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Dancing long-distance

A high-speed fiber-optic network, now serving college campuses, holds great promise for collaboration in the arts.

November 10, 2002|Hugh Hart | Special to The Times

'We want to make sure geography is not a barrier to collaboration.' -- Ann Doyle, director of Arts and Humanities

Initiative for Internet2

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Backstage at USC's Bing Theater a couple of weeks ago, show time fast approached for Benjamin Schaeffer, a lanky University of Illinois computer programmer with a doctorate in mathematics. Cradling a cell phone, Schaeffer eyed the numbers scrolling across his laptop screen and checked in with dancer Cho-Ying Tsai as she warmed up -- 1,800 miles away -- for a piece she'd soon be performing with Chih-Chun Huang on the stage of the theater on the USC campus.

Schaeffer, 32, explained that for the "Hummingbird" piece, directed by Yu Hasegawa-Johnson, he constructed a virtual dancer in the shape of a giant Peter Pan-like figure with wings, animated by a flesh-and-blood human. Now, he was busy preparing his avatar for her close-up on a mesh screen positioned on the Bing stage.

"There's a dancer in Urbana [Ill.] right now who is in a motion-capture stage, much like they use for video games or movies," Schaeffer explained. "During the performance, you'll see an image of her clothed in various forms, and this avatar will be driven by what the dancer is doing. One of these computers is shipping video back to Urbana so the dancer there can see what the dancer here is doing and they can interact. I set up the gear, and now I'm the machine minder."

In an experiment that gave new meaning to the term "tech rehearsal," Schaeffer and nearly a dozen other engineers and software programmers from around the country hovered over scads of laptop computers, gleaming black boxes, mixing consoles and video monitors. For this virtual variety show, sounds and images would be streaming in during the next couple of hours from Ohio, Oklahoma, Florida, Illinois and three California sites. The data would be routed through digital projectors positioned at the back of the house and transmitted to screens on stage.

The only one who really seemed out of place was a toga-clad actor, Isaac Taiber, who would perform later in the evening and looked as though he'd wandered into the control booth for a downsized Apollo space launch.

The techies were riding herd on their data streams as part of an event titled "Cultivating Communities: Dance in the Digital Age," which took place last month at USC in conjunction with the fall Internet2 Member Meeting.

Isn't one Internet enough?

Not for technologists interested in the next wave of high-speed network innovations. Created in 1996, Internet2 is a consortium of 200 American universities partnered with private industry and government agencies, which are connected by a high-speed fiber-optic backbone known as the Abilene Network. Completely separate from the World Wide Web, Internet2's mission is to develop and deploy "advanced network applications and technologies, accelerating the creation of tomorrow's Internet."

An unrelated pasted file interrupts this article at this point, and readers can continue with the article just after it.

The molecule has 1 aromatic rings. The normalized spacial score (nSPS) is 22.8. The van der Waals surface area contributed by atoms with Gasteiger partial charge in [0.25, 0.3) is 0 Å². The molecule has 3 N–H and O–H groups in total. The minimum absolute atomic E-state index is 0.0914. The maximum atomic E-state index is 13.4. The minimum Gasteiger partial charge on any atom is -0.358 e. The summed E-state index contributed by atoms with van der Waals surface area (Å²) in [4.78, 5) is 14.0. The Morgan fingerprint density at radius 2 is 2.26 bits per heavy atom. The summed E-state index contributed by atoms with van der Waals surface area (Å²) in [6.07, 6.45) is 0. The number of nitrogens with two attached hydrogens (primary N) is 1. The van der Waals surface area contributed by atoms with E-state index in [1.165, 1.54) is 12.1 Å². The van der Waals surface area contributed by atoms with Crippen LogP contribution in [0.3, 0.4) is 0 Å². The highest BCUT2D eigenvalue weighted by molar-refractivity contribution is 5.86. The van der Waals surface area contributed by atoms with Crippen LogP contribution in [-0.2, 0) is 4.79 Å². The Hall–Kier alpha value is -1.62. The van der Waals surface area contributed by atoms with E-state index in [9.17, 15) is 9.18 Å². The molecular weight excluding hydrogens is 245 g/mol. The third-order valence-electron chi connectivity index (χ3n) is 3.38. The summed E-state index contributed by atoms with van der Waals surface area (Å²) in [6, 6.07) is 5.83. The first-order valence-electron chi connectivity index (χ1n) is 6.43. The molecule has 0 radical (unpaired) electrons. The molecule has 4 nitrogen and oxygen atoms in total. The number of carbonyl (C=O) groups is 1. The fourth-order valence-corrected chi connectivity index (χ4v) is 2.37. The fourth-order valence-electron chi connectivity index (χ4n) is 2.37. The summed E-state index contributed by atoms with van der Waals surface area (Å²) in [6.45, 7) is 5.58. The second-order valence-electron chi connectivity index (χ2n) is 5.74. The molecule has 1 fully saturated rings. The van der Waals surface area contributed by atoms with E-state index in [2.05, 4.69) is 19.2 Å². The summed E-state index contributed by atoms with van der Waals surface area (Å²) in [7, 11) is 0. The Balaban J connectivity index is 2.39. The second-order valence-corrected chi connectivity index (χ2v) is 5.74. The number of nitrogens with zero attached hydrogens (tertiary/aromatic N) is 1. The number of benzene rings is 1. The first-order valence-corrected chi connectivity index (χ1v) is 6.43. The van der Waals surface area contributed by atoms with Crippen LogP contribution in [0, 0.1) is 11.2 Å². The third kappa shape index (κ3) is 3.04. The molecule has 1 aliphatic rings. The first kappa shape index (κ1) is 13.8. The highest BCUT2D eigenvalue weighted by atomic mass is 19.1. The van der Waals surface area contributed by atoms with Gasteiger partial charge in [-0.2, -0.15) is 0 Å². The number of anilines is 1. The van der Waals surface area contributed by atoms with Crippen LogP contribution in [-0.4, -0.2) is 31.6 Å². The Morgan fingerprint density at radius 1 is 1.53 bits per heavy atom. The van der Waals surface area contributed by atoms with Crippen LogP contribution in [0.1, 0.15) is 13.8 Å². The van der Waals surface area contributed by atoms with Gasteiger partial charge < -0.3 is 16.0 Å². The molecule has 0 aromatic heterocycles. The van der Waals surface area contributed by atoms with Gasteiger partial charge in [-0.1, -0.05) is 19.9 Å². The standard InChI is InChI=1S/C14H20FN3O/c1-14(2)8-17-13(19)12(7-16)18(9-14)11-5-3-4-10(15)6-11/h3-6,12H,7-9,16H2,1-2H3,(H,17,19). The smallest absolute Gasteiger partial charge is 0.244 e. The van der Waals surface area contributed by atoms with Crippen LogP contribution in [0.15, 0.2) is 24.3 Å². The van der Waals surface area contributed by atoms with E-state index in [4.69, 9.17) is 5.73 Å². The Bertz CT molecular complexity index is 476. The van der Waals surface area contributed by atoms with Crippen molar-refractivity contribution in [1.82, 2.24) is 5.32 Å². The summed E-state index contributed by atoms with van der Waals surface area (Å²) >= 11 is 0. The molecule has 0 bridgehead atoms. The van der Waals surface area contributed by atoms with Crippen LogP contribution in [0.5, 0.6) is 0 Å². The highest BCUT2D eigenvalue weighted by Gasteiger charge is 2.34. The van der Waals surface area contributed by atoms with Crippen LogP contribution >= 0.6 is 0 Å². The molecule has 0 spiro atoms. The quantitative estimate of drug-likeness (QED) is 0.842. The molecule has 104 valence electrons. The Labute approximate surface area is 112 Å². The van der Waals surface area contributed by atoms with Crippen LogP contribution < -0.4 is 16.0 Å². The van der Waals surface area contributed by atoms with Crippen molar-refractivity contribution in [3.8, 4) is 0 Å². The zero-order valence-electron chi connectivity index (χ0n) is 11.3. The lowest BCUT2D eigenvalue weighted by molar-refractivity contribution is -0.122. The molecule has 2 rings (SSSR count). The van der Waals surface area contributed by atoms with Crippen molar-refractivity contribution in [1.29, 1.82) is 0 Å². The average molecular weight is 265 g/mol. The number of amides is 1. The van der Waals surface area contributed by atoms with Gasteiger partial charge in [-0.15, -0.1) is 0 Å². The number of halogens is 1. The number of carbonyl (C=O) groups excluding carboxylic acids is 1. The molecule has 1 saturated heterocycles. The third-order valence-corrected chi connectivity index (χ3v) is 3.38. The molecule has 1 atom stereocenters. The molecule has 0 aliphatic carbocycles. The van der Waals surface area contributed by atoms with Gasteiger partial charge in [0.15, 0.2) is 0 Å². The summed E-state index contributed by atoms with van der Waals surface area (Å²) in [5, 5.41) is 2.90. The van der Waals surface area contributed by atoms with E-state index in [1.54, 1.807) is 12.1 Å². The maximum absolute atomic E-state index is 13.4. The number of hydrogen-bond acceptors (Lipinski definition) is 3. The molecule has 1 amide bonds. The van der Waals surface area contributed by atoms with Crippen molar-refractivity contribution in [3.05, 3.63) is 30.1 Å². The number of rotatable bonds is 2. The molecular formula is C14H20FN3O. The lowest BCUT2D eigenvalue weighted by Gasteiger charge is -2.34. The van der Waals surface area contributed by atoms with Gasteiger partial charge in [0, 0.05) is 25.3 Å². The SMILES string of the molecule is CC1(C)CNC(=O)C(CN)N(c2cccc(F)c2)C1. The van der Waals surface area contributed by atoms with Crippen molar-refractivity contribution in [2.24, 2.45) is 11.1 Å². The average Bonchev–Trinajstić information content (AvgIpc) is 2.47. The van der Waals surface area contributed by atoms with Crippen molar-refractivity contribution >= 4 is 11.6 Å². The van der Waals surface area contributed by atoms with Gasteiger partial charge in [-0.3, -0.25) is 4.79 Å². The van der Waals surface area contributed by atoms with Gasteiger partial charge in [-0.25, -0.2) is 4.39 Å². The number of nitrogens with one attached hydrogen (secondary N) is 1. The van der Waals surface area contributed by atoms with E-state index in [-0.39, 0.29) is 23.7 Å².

Today's regular "commodity" Internet, as it is known among the Internet2 crowd, also evolved from a government academic partnership. It sprang from a network devised in 1969 by the federal Defense Department as a way for university researchers to communicate with one another in the event of a nuclear catastrophe.

Just as that alliance gave rise to all manner of unanticipated commercial and creative uses, so will Internet2 one day spawn new media forms that can be enjoyed by the public at large. At least, that's what "Cultivating Communities" producers Ella Belzberg and her husband, Benjamin Thompson, are banking on.

"Within a few years, many principal theaters will have rooms for all this equipment as part of the infrastructure of what is needed in a theater," Belzberg says. "This research is going to be taken up by professional venues, and the best models are going to be snapped up. I think within a short period of time, you're going to have dance shows across the country reflecting what took place at this event."

The couple was among the renegade artists who founded the Actors' Gang theater at UCLA in 1981. They hope Internet2 will shake up the status quo in much the same way that the Actors' Gang's high-energy aesthetic caused a stir in the early '80s.

"The Gang was all about doing aggressive, crazy, fun-loving street theater -- that was the edge then," Thompson says. "Now it's multi-co-location, high-bandwidth, university-based performance events."

Belzberg and Thompson became interested in Internet2's potential for hooking together geographically disparate performances about three years ago, when Belzberg helped produce a conference for Steven Spielberg's Survivors of the Shoah Visual History Foundation.

"That's where we met most of the players," Thompson says. "We immediately began looking at how this wideband network could be used to engage an audience, engage students and make the arts more accessible. If the Actors' Gang was all about introducing this very physical theater into the world, now we were going over to digital theater and distributed rehearsal."

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